Posted by: Schuyler R. Thorpe | July 23, 2011

Author Provides A Realistic View Of Adventurer

“Finding Everett Ruess: The Life and Unsolved Disappearance of a Legendary Wilderness Explorer” (Broadway Books), by David Roberts: Those with a soft spot for adventuresome romantics will find it difficult not to be beguiled by young Everett Ruess after reading David Roberts’ noteworthy book.

A thorough biographer and determined detective, Roberts also explores the reasons that people remain intrigued by the ill-fated artist who disappeared nearly eight decades ago — a mystery that Roberts convincingly unravels in the final section of “Finding Everett Ruess.”

Ruess was just 20 when he vanished in 1934 while on one of his wanderings in the red rock country of Utah. He had undertaken a handful of such journeys since he was 16, accompanied only by pack animals. He sent a steady stream of letters to his parents and brother in Los Angeles as well as to friends. He wrote of his love of nature, his desire for solitude and his struggle to develop deep friendships while feeling apart from others.

“God, how the trail lures me,” he wrote to his brother, Waldo, in 1932. “I’ll never stop wandering. And when the time comes to die, I’ll find the wildest, loneliest, most desolate spot there is.”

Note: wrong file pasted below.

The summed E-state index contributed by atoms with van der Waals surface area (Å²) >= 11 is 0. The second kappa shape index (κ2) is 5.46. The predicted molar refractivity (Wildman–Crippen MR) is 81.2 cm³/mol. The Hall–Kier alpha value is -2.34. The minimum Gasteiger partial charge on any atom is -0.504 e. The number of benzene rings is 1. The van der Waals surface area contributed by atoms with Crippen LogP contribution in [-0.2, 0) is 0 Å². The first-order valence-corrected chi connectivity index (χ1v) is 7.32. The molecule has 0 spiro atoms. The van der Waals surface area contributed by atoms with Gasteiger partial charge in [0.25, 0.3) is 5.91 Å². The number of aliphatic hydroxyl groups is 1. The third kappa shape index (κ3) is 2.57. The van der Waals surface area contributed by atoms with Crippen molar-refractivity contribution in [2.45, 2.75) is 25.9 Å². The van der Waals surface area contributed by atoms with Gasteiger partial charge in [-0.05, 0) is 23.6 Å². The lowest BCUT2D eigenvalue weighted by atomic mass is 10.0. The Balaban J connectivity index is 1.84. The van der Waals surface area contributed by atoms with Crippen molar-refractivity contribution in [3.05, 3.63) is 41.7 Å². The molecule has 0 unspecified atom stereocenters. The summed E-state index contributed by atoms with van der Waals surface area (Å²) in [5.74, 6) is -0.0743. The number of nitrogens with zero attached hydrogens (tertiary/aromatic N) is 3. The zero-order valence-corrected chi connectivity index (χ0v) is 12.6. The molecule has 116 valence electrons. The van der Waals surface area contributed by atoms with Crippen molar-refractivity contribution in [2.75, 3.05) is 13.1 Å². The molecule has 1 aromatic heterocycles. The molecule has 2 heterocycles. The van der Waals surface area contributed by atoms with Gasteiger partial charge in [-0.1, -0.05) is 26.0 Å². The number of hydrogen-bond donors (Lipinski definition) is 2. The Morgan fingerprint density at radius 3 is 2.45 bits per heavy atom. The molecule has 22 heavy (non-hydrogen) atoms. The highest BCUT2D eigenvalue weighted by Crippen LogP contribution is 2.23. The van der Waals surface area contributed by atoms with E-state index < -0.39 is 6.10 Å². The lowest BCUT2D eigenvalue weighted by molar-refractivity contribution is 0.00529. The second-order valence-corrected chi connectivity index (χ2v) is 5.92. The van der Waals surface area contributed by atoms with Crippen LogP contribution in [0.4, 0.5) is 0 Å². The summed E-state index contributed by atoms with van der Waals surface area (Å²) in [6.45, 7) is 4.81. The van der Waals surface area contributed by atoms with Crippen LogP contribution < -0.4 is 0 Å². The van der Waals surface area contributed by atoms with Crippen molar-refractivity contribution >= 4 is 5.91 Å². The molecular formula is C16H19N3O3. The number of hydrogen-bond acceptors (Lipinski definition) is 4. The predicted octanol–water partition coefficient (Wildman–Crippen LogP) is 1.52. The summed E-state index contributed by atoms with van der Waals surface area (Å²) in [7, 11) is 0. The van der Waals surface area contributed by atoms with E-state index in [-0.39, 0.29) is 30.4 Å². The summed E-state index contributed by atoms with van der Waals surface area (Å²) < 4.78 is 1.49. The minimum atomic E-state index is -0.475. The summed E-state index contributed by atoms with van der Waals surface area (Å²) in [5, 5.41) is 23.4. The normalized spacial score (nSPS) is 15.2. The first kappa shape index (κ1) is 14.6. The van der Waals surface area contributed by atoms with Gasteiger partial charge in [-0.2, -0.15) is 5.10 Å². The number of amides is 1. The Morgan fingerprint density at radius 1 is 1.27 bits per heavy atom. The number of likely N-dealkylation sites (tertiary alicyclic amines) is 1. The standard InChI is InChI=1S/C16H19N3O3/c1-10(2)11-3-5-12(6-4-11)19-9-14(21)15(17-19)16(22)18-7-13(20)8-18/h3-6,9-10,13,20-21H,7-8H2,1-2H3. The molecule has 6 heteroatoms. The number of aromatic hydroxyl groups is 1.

Over the years the mystery gained Ruess a cult following and imbued his writings and artwork with a certain aura. It’s similar to the taken-too-young quality that keeps actor James Dean a figure of fascination and turns another wanderer, Chris McCandless of “Into the Wild” notoriety, into a subject of interest.

“Finding Everett Ruess” contends that the young vagabond may have been a John Muir in the making. Indeed, Ruess’ writings matured with time and experience, and he showed potential to join Muir and other adventurers who became advocates of preserving wild places.

Roberts, while clearly taken with Ruess, doesn’t shy away from recording his subject’s callow qualities and less admirable traits. There is, for instance, Ruess’ occasional disdain for Navajo people and their customs.

Ruess also appears self-absorbed — he expected his family to support his rambles when they could barely support themselves — and more than a bit foolhardy. He was so far beyond his survival skills when he entered the wilderness alone that it’s amazing a tragedy didn’t occur earlier.

Innocents who embark on physical and intellectual journeys often captivate us with their moments of self-discovery. Roberts provides a realistic view of this adventurer but still allows us to hear the voice of Everett Ruess in all its tones of youth, passion and wonder.

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